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Russians, Ukrainians Protest Reading of Letter from Russian Woman on Son’s Misery

November 26, 1969
See Original Daily Bulletin From This Date

Soviet and Ukrainian delegates objected angrily today when the United States representative on the United Nations Human Rights Commission read a letter from a Jewish mother in Moscow appealing to the world organization to intercede with Soviet authorities to permit her son to emigrate to Israel. Mrs. Rita Hauser was interrupted repeatedly by the Soviet and Ukrainian representatives as she read excerpts from a letter written by Mrs. Elizaveta Isaakovna Kapshitza who claimed that her son, Vitold, a writer, has been unable to find work for two years because he has applied for permission to emigrate to Israel.

The letter was submitted to the UN Human Rights Division today by Lewis H. Weinstein, of Boston, chairman of the American Jewish Conference on Soviet Jewry. It was shown to Ambassador Charles W. Yost, U.S. representative to the UN, and a copy was given to Mrs. Hauser. Mr. Weinstein told newsmen that the letter was brought to this country by a tourist who had visited Russia. It was dated Sept. 24, 1969 and contained Mrs. Kapshitza’s address in Moscow. The letter was written in Russian and translated by the Conference.

Mrs. Hauser brought it up in the General Assembly’s Social, Humanitarian and Cultural Committee today as a further indication of the repression suffered by Jews in the Soviet Union. She said the letter was shown to her as a private communication and that she had no doubts about its authenticity. As she read from its contents, the Soviet and Ukrainian delegates raised repeated points of order. They insisted that the letter was not relevant to the committee’s agenda and that if it represented a formal complaint, it must be submitted through proper channels. The Third Committee chairman made no ruling. But Mrs. Hauser did not finish reading the letter.

The writer, who described herself as a bed-ridden invalid, said that her son was expelled from the writers committee of the literary fund of the USSR and from his trade union which has denied him work unless he “repents.” She said that as a result, she and her son must subsist on her meager pension of 40 rubles a month–about $45. Mrs. Kapshitzer is widowed. Her letter, addressed to the UN General Assembly, contained a plea to the Soviet Government to give her son “the right of free departure, give him the possibility of beginning life anew. I know that it is only the Soviet Government that has the power to solve this question. But there is such a thing as conscience in this world and someone must sense our pain,” she wrote.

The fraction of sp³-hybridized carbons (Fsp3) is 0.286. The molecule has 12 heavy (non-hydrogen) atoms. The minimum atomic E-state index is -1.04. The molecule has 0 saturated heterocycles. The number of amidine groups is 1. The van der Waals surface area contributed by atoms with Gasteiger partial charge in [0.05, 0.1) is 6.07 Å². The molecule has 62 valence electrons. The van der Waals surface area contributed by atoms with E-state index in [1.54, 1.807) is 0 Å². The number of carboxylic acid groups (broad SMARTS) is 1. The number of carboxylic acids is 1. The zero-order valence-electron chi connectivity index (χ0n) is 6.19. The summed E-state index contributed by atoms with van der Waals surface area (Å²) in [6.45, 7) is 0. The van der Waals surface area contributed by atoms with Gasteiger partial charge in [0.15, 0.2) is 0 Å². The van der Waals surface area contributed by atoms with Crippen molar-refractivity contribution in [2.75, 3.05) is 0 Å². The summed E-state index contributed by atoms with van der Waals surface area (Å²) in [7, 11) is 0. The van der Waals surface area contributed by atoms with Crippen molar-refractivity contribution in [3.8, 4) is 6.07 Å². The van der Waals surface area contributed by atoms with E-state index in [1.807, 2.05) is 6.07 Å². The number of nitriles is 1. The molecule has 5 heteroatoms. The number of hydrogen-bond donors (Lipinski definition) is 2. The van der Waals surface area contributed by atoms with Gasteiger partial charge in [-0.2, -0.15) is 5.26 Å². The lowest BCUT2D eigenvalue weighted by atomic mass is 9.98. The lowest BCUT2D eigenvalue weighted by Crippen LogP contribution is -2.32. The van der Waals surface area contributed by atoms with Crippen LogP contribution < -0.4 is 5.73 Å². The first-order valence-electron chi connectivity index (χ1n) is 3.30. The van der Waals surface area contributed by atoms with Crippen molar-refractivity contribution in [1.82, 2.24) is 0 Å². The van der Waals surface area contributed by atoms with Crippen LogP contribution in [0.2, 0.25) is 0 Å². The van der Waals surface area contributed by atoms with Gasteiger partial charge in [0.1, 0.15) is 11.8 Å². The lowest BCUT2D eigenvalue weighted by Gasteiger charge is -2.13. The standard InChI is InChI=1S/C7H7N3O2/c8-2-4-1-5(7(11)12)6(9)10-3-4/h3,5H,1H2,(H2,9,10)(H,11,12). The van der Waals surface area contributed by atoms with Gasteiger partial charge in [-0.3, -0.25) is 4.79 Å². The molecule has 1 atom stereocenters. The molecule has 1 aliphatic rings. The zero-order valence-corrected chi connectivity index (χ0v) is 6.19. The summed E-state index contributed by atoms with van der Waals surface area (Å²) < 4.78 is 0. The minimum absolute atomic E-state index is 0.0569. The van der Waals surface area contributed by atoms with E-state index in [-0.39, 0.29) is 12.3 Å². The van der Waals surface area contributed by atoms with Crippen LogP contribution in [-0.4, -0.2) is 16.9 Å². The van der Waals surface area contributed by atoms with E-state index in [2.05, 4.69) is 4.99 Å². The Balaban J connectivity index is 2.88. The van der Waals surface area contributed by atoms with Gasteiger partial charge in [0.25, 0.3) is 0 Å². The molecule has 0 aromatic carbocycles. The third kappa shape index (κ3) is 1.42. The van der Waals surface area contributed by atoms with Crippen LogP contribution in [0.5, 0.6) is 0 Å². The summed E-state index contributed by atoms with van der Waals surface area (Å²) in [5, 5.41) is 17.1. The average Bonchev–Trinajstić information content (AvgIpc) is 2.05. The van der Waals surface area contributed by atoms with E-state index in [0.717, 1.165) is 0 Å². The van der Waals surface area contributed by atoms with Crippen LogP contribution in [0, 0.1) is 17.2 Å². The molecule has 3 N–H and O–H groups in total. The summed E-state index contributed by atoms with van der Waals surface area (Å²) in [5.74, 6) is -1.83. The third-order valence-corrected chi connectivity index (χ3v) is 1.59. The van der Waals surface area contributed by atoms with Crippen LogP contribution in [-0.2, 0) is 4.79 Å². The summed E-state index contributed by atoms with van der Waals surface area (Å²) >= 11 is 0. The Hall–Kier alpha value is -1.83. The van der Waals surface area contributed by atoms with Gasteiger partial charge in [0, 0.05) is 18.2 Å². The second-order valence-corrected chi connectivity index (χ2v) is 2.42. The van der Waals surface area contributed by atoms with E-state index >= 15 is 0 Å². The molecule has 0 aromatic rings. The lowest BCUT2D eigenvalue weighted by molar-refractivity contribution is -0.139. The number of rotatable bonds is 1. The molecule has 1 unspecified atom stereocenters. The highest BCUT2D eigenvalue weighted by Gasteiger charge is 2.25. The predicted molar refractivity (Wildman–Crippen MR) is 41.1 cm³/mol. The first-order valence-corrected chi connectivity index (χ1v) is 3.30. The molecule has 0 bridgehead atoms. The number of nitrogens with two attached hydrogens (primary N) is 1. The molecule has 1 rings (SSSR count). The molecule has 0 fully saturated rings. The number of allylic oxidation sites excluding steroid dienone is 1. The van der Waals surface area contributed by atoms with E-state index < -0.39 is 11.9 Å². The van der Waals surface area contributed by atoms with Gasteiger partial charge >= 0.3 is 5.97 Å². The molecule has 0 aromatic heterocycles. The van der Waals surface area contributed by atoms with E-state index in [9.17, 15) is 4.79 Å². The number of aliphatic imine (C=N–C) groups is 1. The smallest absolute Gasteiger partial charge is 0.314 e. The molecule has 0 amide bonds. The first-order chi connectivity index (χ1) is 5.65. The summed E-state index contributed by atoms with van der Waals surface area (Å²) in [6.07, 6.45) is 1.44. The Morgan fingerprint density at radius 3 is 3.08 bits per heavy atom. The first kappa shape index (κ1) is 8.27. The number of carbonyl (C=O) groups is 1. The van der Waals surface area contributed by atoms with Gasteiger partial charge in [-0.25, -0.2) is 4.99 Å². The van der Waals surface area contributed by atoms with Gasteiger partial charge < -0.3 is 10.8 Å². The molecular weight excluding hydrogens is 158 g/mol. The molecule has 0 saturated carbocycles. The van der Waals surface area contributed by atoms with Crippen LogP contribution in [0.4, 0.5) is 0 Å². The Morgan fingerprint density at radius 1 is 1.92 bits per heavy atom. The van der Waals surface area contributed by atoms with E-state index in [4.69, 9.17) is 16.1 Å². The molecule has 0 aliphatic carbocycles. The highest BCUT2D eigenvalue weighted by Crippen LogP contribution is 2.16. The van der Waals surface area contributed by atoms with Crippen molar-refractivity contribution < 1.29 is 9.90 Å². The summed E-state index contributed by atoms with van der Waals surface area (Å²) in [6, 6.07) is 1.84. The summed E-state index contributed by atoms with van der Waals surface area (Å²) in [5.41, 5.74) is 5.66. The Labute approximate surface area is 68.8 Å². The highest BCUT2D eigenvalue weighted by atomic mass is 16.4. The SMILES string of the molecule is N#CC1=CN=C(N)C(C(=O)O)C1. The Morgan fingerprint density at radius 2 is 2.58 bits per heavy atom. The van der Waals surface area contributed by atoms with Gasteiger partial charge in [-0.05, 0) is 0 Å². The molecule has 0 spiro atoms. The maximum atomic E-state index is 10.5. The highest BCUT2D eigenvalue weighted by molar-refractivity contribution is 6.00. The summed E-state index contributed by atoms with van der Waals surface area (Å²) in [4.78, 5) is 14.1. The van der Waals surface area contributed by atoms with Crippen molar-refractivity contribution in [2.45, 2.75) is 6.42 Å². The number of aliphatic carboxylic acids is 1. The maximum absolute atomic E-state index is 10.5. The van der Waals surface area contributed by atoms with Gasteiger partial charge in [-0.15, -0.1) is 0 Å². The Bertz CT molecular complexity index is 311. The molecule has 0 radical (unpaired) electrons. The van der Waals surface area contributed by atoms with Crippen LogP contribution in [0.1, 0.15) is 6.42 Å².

According to the letter, Mrs. Kapshitzer said that her son had never been particularly “nationalistic,” a reference to the fact that in the Soviet Union Jews are officially classed as a nationality. She said he had received a truly “international” education and had always considered national enmities as the greatest of ills. “But he found it impossible to overlook the insulting attitude toward his people. He could not ignore the injustices and cruelties and could not reconcile himself to the degradation of man,” she wrote.


Mrs. Kapshitzer wrote that in 1967 her son had applied to the Government of Israel to be admitted as a “repatriate.” In answer to the request he received an invitation to come to Israel. “The Soviet authorities agreed to consider my son’s application for an exit permit only on condition that he give up his Soviet citizenship. He was thus forced to apply to the presidium of the Supreme Soviet of the USSR stating that he was giving up Soviet citizenship. He sent this statement on May 31, 1967 but until now he has received no official written reply–although he has been told orally that his request to give up Soviet citizenship has been denied,” Mrs. Kapshitzer wrote.

After his expulsion from the writers committee and his trade union, the demand was put to him to “repent”, she said. “But what should he repent of?” the letter asked. “Is devotion to one’s people a crime? Are feelings of human and national dignity for bidden? Has a man no right to defend himself and his people from insults?” Mrs. Kapshitzer wrote that she could not understand why the Soviet authorities refuse to let her son leave. “He knows no state secrets. He has no intention and no possibility of harming the Soviet State in any way,” she wrote. “Can the reason be just cruelty in principle?”

Mr. Weinstein, Conference chairman, gave Mr. Yost and Mrs. Hauser copies of Mrs. Kapshitzer’s letter. Later Mr. Weinstein had it delivered to the UN’s Human Rights Division. Members of the delegation who met with Mr. Yost and Mrs. Hauser were: Mr. Weinstein; Rabbi Israel Miller, past Conference chairman; Rabbi Saul I. Teplitz, vice chairman; Abraham J. Bayer, Conference coordinator; Mrs.Fay Schenk, Hadassah’s national president; Phil Baum, director of the American Jewish Congress’ commission on international affairs; Dr. William Korey, director of the B’nai B’rith UN Office; and Richard Maas, chairman of the American Jewish Committee’s foreign affairs committee.

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